Hasan, a Twitch pop-political streamer, expressed his disappointment with the US healthcare system after watching MrBeast cure 1,000 people of blindness.
MrBeast recently released what he calls his favorite video of all time, in which he works with SEE International to provide Small Incision Manual Cataract Surgery (MSICS) to 1,000 patients worldwide.
SEE describes this procedure as “the simplest and most cost-effective cataract treatment by a significant margin” and states that knowledge is a barrier to its use, since this method has a low cost of materials. The surgeon featured in the MrBeast video stated that half of the 200 million blind people in the world can be cured with a 10-minute operation.
While watching the video in streaming mode, Hasan was “filled with rage,” saying that the American health care system had blocked affordable surgery — and, in turn, people’s eyesight — for paid access.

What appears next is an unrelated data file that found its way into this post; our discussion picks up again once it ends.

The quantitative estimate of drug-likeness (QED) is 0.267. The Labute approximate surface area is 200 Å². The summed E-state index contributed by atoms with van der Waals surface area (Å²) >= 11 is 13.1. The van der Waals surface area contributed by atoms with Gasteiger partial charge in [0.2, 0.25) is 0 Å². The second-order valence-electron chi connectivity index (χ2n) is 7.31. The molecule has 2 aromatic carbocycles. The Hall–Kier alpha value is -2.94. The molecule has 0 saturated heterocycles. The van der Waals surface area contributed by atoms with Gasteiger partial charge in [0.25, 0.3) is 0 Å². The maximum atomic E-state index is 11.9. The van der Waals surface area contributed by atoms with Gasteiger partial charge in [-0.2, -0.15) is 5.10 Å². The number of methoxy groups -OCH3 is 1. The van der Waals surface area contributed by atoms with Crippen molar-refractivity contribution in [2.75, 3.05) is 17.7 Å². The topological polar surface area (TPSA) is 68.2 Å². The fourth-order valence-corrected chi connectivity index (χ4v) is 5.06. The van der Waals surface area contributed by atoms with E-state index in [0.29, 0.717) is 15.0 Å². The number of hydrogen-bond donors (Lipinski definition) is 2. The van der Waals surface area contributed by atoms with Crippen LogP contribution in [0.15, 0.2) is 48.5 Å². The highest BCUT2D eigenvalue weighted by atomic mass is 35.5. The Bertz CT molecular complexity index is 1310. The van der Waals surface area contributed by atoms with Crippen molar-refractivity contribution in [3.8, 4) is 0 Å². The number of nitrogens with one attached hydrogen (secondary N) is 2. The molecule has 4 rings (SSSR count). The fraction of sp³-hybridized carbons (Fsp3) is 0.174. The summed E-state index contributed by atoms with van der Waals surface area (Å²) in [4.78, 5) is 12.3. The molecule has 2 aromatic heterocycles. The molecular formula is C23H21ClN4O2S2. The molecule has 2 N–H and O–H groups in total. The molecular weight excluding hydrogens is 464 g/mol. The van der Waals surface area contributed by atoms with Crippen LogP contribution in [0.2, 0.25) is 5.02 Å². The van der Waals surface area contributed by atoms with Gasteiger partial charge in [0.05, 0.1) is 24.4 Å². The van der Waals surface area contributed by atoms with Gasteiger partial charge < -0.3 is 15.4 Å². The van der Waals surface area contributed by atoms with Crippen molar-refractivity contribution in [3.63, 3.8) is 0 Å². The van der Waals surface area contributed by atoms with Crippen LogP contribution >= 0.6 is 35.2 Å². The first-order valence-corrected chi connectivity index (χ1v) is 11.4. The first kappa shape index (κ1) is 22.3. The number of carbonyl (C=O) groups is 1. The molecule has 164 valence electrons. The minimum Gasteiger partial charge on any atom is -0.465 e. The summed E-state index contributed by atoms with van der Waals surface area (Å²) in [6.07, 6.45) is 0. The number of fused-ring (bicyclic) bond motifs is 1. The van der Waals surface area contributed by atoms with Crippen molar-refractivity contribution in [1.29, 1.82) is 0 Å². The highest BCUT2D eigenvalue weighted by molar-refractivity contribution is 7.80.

Hasan gets Angry at American Healthcare during MrBeast Video
Hasan watched the MrBeast video during his broadcast on January 29 with the participation of YouTuber Valkyrae. At one point, Valkyra exclaimed loudly when the woman started crying after returning to her seat, but Hassan had a different reaction.
“You watch this video and say, ‘Oh, how cute. how nice.” I’m watching this video and I’m filled with rage,” Hassan said. “We closed access to the 10—minute procedure because we were paying for it and decided that some people just can’t get it.”
He further expressed his disappointment, stating that instead of making this procedure easily accessible, “one YouTube guy” should provide the operation to people who are too poor to afford it themselves.
According to a study by the National Library of Medicine, MSICS costs the hospital less than $16 for materials. Insurers report that the average cost of cataract surgery in the United States ranges from $1,600 to $2,600. And without insurance, cataract removal can cost up to $6,000.
Medicare recipients can expect to pay approximately $316 out of pocket for cataract surgery. This is 2000% more than the cost of materials for a 10-minute MSICS procedure.